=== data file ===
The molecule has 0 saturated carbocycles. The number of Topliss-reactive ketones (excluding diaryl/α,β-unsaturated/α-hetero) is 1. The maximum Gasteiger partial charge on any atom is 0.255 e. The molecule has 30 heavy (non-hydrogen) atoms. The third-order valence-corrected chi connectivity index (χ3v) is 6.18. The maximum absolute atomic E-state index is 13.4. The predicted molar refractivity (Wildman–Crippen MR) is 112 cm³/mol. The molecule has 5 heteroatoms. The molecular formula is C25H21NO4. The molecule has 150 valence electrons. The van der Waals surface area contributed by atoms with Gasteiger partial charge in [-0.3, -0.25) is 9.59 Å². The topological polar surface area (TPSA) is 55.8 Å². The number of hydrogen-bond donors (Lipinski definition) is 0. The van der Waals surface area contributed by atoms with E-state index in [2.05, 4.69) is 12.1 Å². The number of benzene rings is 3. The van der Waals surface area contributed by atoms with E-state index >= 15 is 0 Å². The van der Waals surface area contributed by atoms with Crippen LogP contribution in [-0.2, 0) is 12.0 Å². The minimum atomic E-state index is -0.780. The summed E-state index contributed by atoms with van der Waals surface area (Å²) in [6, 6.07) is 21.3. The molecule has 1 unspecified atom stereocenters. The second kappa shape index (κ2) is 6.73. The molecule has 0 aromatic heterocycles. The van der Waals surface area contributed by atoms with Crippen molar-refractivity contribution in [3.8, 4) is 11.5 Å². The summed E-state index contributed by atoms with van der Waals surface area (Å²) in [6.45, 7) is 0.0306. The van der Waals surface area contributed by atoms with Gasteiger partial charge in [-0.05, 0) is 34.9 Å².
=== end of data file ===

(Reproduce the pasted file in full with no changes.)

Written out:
The molecule has 0 saturated carbocycles. The number of Topliss-reactive ketones (excluding diaryl/α,β-unsaturated/α-hetero) is 1. The maximum Gasteiger partial charge on any atom is 0.255 e. The molecule has 30 heavy (non-hydrogen) atoms. The third-order valence-corrected chi connectivity index (χ3v) is 6.18. The maximum absolute atomic E-state index is 13.4. The predicted molar refractivity (Wildman–Crippen MR) is 112 cm³/mol. The molecule has 5 heteroatoms. The molecular formula is C25H21NO4. The molecule has 150 valence electrons. The van der Waals surface area contributed by atoms with Gasteiger partial charge in [-0.3, -0.25) is 9.59 Å². The topological polar surface area (TPSA) is 55.8 Å². The number of hydrogen-bond donors (Lipinski definition) is 0. The van der Waals surface area contributed by atoms with E-state index in [2.05, 4.69) is 12.1 Å². The number of benzene rings is 3. The van der Waals surface area contributed by atoms with E-state index >= 15 is 0 Å². The van der Waals surface area contributed by atoms with Crippen LogP contribution in [-0.2, 0) is 12.0 Å². The minimum atomic E-state index is -0.780. The summed E-state index contributed by atoms with van der Waals surface area (Å²) in [6, 6.07) is 21.3. The molecule has 1 unspecified atom stereocenters. The second kappa shape index (κ2) is 6.73. The molecule has 0 aromatic heterocycles. The van der Waals surface area contributed by atoms with Crippen molar-refractivity contribution in [3.8, 4) is 11.5 Å². The summed E-state index contributed by atoms with van der Waals surface area (Å²) in [6.45, 7) is 0.0306. The van der Waals surface area contributed by atoms with Gasteiger partial charge in [-0.05, 0) is 34.9 Å².